18. DIFFERENTIAL DIAGNOSIS • Disorders to be “ruled out”: • Separation Anxiety Disorder • Other Anxiety Disorders • Depression/affective disorders • Tourette’s Disorder • Disorders which frequently co-occur with ADHD: • Oppositional Defiant Disorder • Conduct Disorder • Learning Disabilities

  19. LD VS. ADHD • Lacks early childhood history of hyperactivity • “ADHD” behaviors arise in middle childhood • “ADHD” behaviors appear to be task- or subject-specific • Not socially aggressive or disruptive • Not impulsive or disinhibited

  20. INTERVENTION PLANNING: QUESTIONS TO BE ADDRESSED • What are the behavioral objectives? • What are the student’s strengths and weaknesses? • What are the optimum intervention strategies? • What additional resources are available to address the child’s ADHD-related problems?

  21. INTERVENTION PLANNING • Severity of ADHD-related behaviors • Functional assessment of behavior • Presence of associated disorders • Response to prior interventions • Availability of community resources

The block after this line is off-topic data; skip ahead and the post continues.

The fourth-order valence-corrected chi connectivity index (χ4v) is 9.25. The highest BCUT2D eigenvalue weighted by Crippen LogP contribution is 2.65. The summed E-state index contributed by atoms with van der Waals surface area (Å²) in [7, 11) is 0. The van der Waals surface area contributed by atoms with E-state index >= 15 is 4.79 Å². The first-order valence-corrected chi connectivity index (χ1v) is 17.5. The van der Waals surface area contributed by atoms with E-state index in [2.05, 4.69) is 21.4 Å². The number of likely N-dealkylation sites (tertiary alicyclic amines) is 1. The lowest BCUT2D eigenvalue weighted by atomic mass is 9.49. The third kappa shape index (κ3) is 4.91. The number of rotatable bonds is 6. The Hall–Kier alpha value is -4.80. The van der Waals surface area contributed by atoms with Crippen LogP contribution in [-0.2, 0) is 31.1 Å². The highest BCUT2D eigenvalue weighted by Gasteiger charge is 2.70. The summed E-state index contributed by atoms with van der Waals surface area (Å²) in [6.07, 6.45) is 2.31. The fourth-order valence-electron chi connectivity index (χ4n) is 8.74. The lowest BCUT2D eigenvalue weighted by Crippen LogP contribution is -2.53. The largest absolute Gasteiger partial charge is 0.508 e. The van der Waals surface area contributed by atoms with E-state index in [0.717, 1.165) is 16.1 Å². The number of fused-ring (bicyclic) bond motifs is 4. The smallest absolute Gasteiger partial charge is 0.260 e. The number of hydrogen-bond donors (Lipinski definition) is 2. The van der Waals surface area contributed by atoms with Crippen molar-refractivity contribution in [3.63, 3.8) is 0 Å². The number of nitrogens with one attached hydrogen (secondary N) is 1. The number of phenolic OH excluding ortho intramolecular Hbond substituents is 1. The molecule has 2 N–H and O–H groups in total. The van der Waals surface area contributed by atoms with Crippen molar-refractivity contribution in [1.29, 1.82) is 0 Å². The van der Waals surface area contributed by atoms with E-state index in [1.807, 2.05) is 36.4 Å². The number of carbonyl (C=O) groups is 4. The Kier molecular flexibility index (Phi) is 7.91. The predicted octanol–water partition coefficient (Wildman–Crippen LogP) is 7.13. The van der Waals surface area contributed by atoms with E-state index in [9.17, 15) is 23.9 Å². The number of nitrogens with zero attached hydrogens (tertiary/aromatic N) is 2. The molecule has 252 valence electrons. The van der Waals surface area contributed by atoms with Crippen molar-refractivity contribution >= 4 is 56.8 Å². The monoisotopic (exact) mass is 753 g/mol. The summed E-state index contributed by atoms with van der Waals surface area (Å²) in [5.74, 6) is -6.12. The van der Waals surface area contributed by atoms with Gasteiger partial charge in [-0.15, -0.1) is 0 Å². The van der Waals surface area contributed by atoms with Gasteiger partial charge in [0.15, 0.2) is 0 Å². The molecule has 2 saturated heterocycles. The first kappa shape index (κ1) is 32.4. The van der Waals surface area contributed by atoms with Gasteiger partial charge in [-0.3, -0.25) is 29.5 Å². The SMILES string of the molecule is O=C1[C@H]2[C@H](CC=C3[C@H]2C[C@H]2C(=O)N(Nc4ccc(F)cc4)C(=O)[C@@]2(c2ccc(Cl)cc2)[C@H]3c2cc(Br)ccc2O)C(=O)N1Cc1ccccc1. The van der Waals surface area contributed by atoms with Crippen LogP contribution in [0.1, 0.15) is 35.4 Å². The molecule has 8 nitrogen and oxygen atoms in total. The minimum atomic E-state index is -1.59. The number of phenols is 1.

22. Possible Functions of ADHD Behavior • Avoid/escape effortful tasks • Obtain peer attention • Obtain teacher attention • Obtain tangible object • Sensory stimulation

  23. Design Interventions Based on Functional Assessment • Descriptive analysis • Identify antecedents, consequences, sequential conditions • Direct observation, teacher interview, parent interview, student interview • Experimental Analysis • Develop hypotheses related to function of behavior • Test hypotheses using direct observation • Develop intervention plan based on results of experimental analyses

  24. INTERVENTION EVALUATION: QUESTIONS TO BE ADDRESSED • Are changes occurring in the target and collateral behaviors? • Are the treatment changes socially valid and clinically significant? • Are target behaviors normalized? • Are “side-effects” present?